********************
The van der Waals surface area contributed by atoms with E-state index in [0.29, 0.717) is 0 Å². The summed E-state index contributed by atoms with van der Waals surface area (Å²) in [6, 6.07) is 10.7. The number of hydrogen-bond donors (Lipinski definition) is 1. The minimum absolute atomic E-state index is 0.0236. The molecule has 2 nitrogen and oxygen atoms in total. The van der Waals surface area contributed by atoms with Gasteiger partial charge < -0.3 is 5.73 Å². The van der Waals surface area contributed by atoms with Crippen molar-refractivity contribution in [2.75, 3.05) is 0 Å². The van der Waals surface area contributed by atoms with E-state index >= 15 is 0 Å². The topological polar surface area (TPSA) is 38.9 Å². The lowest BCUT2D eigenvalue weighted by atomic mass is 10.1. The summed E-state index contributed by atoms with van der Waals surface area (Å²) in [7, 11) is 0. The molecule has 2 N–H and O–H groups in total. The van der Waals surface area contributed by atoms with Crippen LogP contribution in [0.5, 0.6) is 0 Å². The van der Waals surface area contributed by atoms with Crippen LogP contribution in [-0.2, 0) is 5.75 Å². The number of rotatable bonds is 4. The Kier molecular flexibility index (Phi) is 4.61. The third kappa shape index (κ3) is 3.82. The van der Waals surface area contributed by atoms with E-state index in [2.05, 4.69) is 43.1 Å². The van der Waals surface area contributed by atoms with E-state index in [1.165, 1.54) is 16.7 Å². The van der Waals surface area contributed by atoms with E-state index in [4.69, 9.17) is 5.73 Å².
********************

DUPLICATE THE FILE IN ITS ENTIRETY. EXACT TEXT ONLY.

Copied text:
The van der Waals surface area contributed by atoms with E-state index in [0.29, 0.717) is 0 Å². The summed E-state index contributed by atoms with van der Waals surface area (Å²) in [6, 6.07) is 10.7. The number of hydrogen-bond donors (Lipinski definition) is 1. The minimum absolute atomic E-state index is 0.0236. The molecule has 2 nitrogen and oxygen atoms in total. The van der Waals surface area contributed by atoms with Gasteiger partial charge < -0.3 is 5.73 Å². The van der Waals surface area contributed by atoms with Crippen molar-refractivity contribution in [2.75, 3.05) is 0 Å². The van der Waals surface area contributed by atoms with E-state index >= 15 is 0 Å². The topological polar surface area (TPSA) is 38.9 Å². The lowest BCUT2D eigenvalue weighted by atomic mass is 10.1. The summed E-state index contributed by atoms with van der Waals surface area (Å²) in [7, 11) is 0. The molecule has 2 N–H and O–H groups in total. The van der Waals surface area contributed by atoms with Crippen LogP contribution in [0.5, 0.6) is 0 Å². The van der Waals surface area contributed by atoms with Crippen LogP contribution in [-0.2, 0) is 5.75 Å². The number of rotatable bonds is 4. The Kier molecular flexibility index (Phi) is 4.61. The third kappa shape index (κ3) is 3.82. The van der Waals surface area contributed by atoms with E-state index in [2.05, 4.69) is 43.1 Å². The van der Waals surface area contributed by atoms with E-state index in [1.165, 1.54) is 16.7 Å². The van der Waals surface area contributed by atoms with E-state index in [4.69, 9.17) is 5.73 Å².